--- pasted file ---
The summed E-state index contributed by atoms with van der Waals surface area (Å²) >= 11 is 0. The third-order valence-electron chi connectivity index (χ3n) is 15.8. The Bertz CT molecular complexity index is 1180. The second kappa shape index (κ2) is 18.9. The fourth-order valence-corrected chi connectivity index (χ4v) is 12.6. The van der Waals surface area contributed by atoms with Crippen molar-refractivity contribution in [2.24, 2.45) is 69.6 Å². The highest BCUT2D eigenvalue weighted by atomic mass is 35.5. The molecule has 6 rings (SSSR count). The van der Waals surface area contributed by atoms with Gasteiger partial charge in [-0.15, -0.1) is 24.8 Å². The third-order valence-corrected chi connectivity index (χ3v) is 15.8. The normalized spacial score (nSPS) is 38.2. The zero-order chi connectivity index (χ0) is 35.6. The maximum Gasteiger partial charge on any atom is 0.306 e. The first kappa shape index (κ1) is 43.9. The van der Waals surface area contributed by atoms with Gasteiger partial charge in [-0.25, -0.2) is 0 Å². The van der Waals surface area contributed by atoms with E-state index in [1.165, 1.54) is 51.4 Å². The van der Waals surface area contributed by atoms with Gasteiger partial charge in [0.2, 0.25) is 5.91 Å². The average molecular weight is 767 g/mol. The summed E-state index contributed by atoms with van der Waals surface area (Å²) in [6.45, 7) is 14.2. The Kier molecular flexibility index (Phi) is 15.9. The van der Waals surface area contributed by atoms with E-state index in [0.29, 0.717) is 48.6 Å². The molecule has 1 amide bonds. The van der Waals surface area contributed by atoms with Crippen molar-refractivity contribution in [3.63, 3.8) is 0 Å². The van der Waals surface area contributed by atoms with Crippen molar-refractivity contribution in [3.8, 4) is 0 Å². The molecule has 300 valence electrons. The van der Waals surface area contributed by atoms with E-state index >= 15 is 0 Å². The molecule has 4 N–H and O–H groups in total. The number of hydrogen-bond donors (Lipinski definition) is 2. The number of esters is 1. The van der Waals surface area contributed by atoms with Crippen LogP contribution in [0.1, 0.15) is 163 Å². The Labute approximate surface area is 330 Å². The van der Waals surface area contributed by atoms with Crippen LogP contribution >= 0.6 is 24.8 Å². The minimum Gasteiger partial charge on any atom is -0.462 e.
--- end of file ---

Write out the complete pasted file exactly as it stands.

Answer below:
The summed E-state index contributed by atoms with van der Waals surface area (Å²) >= 11 is 0. The third-order valence-electron chi connectivity index (χ3n) is 15.8. The Bertz CT molecular complexity index is 1180. The second kappa shape index (κ2) is 18.9. The fourth-order valence-corrected chi connectivity index (χ4v) is 12.6. The van der Waals surface area contributed by atoms with Crippen molar-refractivity contribution in [2.24, 2.45) is 69.6 Å². The highest BCUT2D eigenvalue weighted by atomic mass is 35.5. The molecule has 6 rings (SSSR count). The van der Waals surface area contributed by atoms with Gasteiger partial charge in [-0.15, -0.1) is 24.8 Å². The third-order valence-corrected chi connectivity index (χ3v) is 15.8. The normalized spacial score (nSPS) is 38.2. The zero-order chi connectivity index (χ0) is 35.6. The maximum Gasteiger partial charge on any atom is 0.306 e. The first kappa shape index (κ1) is 43.9. The van der Waals surface area contributed by atoms with Gasteiger partial charge in [-0.25, -0.2) is 0 Å². The van der Waals surface area contributed by atoms with E-state index in [1.165, 1.54) is 51.4 Å². The van der Waals surface area contributed by atoms with Gasteiger partial charge in [0.2, 0.25) is 5.91 Å². The average molecular weight is 767 g/mol. The summed E-state index contributed by atoms with van der Waals surface area (Å²) in [6.45, 7) is 14.2. The Kier molecular flexibility index (Phi) is 15.9. The van der Waals surface area contributed by atoms with E-state index in [0.29, 0.717) is 48.6 Å². The molecule has 1 amide bonds. The van der Waals surface area contributed by atoms with Crippen molar-refractivity contribution in [3.63, 3.8) is 0 Å². The van der Waals surface area contributed by atoms with Crippen molar-refractivity contribution in [3.8, 4) is 0 Å². The molecule has 300 valence electrons. The van der Waals surface area contributed by atoms with E-state index >= 15 is 0 Å². The molecule has 4 N–H and O–H groups in total. The number of hydrogen-bond donors (Lipinski definition) is 2. The number of esters is 1. The van der Waals surface area contributed by atoms with Crippen LogP contribution in [0.1, 0.15) is 163 Å². The Labute approximate surface area is 330 Å². The van der Waals surface area contributed by atoms with Crippen LogP contribution >= 0.6 is 24.8 Å². The minimum Gasteiger partial charge on any atom is -0.462 e.